Mississippi School District Kills the Mockingbird…then Revives it

Earlier this month, a Mississippi School District in Biloxi pulled the literary classic, “To Kill a Mockingbird.” After receiving complaints about the books language, which features the N-word, the school decided to remove it from the curriculum. Kenny Holloway, vice president of the Biloxi School Board said, “There were complaints about it. There is some language in the book that makes people uncomfortable, and we can teach the same lesson with other books.”

Harper Lee’s novel has been a part of school curriculum for a number of years, and this is not the first time something like this has happened. Despite the success the book received after its release, including winning a 1961 Pulitzer Prize, “To Kill a Mockingbird” is one of the most frequently censored novels in education. Schools banning the book have claimed the novel is immoral, conflicts with community values or is inappropriate because of the use of racially charged language. Lee’s book takes place in Depression-era Alabama, where young Scout Finch is exposed to harsh racism as her father Atticus, a lawyer, defends a black man falsely accused of rape. “By removing ‘Mockingbird’ Biloxi has missed a wonderful opportunity to have a frank discussion with their children why ‘reasonable people go stark raving mad,’” the board wrote, citing a popular quote in the book. “Perhaps if we talked about race more there would be fewer people cavalierly tossing out hurtful racist language.” The Biloxi school board reasoned that the book didn’t belong in classrooms because it causes discomfort, but students should be uncomfortable with racism and the people who are free to propagate it.

“‘To Kill a Mockingbird’ has been around for a while and it’s been under attack since it first came out,” says James LaRue, director of the American Library Association’s Office for Intellectual Freedom, which compiles the annual lists of challenged books. “The reasons for it have changed over the years. The truth of it is, what people don’t like is the very unflattering portrayal of racial conflict in America, and I think that’s the thing that makes people uncomfortable.”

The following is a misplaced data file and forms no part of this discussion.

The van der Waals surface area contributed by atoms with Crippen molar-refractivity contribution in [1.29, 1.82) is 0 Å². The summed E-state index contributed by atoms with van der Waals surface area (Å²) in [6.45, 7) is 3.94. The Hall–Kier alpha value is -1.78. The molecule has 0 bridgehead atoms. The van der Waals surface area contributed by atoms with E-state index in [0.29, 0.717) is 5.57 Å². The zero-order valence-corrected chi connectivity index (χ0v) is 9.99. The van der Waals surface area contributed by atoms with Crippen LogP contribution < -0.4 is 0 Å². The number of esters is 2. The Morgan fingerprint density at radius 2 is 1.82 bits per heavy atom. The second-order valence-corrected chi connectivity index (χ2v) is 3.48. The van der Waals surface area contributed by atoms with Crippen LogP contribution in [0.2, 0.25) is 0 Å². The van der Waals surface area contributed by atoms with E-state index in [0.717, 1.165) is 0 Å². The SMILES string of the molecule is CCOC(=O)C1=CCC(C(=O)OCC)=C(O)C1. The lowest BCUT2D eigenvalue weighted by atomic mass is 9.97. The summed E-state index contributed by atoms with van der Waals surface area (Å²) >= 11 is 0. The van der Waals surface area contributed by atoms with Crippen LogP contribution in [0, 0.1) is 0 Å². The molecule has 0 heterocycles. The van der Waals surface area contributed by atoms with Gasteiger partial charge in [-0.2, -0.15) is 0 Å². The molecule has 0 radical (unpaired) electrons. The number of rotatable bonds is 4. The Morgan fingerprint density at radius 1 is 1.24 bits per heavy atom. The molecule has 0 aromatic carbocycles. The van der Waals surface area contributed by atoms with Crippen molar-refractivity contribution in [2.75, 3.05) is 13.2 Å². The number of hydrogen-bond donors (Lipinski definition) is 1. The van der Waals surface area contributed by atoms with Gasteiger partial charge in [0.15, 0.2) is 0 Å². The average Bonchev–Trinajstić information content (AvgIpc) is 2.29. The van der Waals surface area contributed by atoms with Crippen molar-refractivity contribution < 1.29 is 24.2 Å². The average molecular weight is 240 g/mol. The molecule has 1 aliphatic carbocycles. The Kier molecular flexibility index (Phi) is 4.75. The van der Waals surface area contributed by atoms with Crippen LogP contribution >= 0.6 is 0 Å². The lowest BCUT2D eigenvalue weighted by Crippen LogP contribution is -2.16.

“But that’s the job of classics,” LaRue adds. “They are supposed to make us uncomfortable.”

Christina Torres, an English teacher in Hawaii who has taught the book for four years, emphasized in an Education Week post that the book’s use of the N-word is supposed to nudge students out of their comfort zones, as is education in general. “I feel uncomfortable every time I say the N-word while reading,” she wrote about reading the book aloud to her students. “And I should feel uncomfortable. The word is heinous and designed to cause discomfort. The thing is, if I don’t name that struggle with my students, they lose the opportunity to learn about the gravity of that word, where it comes from, and why it shouldn’t be used.”

Due to the power of the internet, one person after another gave their testimonies such as LaRue and Torres did, and now the book is back. But there is a catch. Parents must sign a permission slip in order for their children to participate in the reading. On the Biloxi Junior High School letterhead, Principal Scott Powell wrote on Oct. 23 to eighth-grade parents: “As has been stated before, “To Kill A Mockingbird” is not a required read for 8th Grade ELA (English Language Arts) students.” Powell goes on to say, “However, 8th Grade ELA teachers will offer the opportunity for interested students to participate in an in-depth book study of the novel during regularly scheduled classes as well as the optional after school sessions …”

To recap, the book was abruptly taken away, the internet caused an uproar, and now the book is back but students must get permission before being allowed to read it. Who knows how long it will be until it’s taken away again, or until every school adopts this form thinking. Will this effect any of the students who aren’t allowed permission? What should the other students read? Tell us your thoughts. For more information please visit the sources below.